On Thu., 27 Sep. 2018, 11:00 Chris Angelico, <rosuav@gmail.com> wrote:
On Thu, Sep 27, 2018 at 8:53 AM Robert Collins
<robertc@robertcollins.net> wrote:
> On Thu, 27 Sep 2018 at 00:44, Marko Ristin-Kaufmann
> <marko.ristin@gmail.com> wrote:
> >
> > P.S. My offer still stands: I would be very glad to annotate with contracts a set of functions you deem representative (e.g., from a standard library or from some widely used library). Then we can discuss how these contracts. It would be an inaccurate estimate of the benefits of DbC in Python, but it's at least better than no estimate. We can have as little as 10 functions for the start. Hopefully a couple of other people would join, so then we can even see what the variance of contracts would look like.
> i think requests would be a very interesting library to annotate. Just
> had a confused developer wondering why calling an API with
> session.post(...., data={...some object dict here}) didn't work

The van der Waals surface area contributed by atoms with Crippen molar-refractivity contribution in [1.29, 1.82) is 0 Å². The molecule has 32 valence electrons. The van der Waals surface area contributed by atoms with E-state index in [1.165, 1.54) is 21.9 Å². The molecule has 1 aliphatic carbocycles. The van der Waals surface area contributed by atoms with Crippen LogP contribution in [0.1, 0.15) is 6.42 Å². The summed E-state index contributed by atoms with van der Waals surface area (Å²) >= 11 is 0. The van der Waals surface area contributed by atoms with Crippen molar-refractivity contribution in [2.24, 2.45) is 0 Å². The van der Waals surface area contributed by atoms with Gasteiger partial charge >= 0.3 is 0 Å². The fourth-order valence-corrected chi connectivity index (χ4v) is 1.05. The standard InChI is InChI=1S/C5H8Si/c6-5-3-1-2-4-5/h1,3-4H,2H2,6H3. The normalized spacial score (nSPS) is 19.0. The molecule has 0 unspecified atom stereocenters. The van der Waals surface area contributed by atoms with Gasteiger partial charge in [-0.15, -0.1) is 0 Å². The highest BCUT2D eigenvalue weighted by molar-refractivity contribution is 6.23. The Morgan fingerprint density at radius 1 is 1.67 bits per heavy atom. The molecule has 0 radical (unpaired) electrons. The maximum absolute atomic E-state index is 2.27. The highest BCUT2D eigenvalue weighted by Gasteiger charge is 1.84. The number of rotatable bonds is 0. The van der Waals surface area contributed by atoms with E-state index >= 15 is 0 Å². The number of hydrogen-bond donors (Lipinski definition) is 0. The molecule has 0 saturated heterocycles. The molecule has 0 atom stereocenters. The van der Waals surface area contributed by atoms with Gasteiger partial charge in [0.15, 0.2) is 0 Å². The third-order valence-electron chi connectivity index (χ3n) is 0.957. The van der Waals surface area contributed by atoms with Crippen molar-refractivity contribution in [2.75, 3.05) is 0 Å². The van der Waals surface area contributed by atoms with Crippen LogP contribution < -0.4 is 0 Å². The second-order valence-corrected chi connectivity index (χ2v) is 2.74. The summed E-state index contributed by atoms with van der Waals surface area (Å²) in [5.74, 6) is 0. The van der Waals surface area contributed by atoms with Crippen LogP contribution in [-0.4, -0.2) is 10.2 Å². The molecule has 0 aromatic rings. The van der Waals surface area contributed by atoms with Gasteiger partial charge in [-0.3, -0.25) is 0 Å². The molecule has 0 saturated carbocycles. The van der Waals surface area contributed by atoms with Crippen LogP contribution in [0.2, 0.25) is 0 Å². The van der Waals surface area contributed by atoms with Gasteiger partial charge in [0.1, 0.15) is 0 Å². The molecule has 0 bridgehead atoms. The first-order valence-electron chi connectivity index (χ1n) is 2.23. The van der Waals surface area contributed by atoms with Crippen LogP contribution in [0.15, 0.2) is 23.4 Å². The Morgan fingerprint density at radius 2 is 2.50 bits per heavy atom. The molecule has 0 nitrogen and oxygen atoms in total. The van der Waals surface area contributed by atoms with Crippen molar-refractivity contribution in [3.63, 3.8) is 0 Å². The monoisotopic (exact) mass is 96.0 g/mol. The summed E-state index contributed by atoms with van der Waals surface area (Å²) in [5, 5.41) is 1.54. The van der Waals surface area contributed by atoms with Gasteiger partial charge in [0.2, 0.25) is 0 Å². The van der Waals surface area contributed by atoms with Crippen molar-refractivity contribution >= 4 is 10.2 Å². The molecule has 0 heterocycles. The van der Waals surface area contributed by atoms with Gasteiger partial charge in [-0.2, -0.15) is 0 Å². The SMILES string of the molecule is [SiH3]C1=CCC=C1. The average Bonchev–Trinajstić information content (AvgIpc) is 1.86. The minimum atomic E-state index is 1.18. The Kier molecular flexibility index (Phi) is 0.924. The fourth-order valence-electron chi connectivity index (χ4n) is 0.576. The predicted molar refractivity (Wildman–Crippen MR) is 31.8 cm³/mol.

> properly. (Solved by s/data/json), but perhaps illustrative of
> something this might help with?

Not sure what you mean by not working; my suspicion is that it DID
work, but didn't do what you thought it did (it would form-encode).
Contracts wouldn't help there, because it's fully legal and correct.

Giving post a data= results in form encoding, as you say.
Giving it a json= results in json encoding.

Works is a bit of a weasel word.

The python code did not crash. However it did not perform as desired, either. 

And since that is pretty much the entire value proposition of DbC... it seems like a good case to dissect.

(Unless session.post() differs from requests.post(), but I doubt that
that'd be the case.)

It doesn't.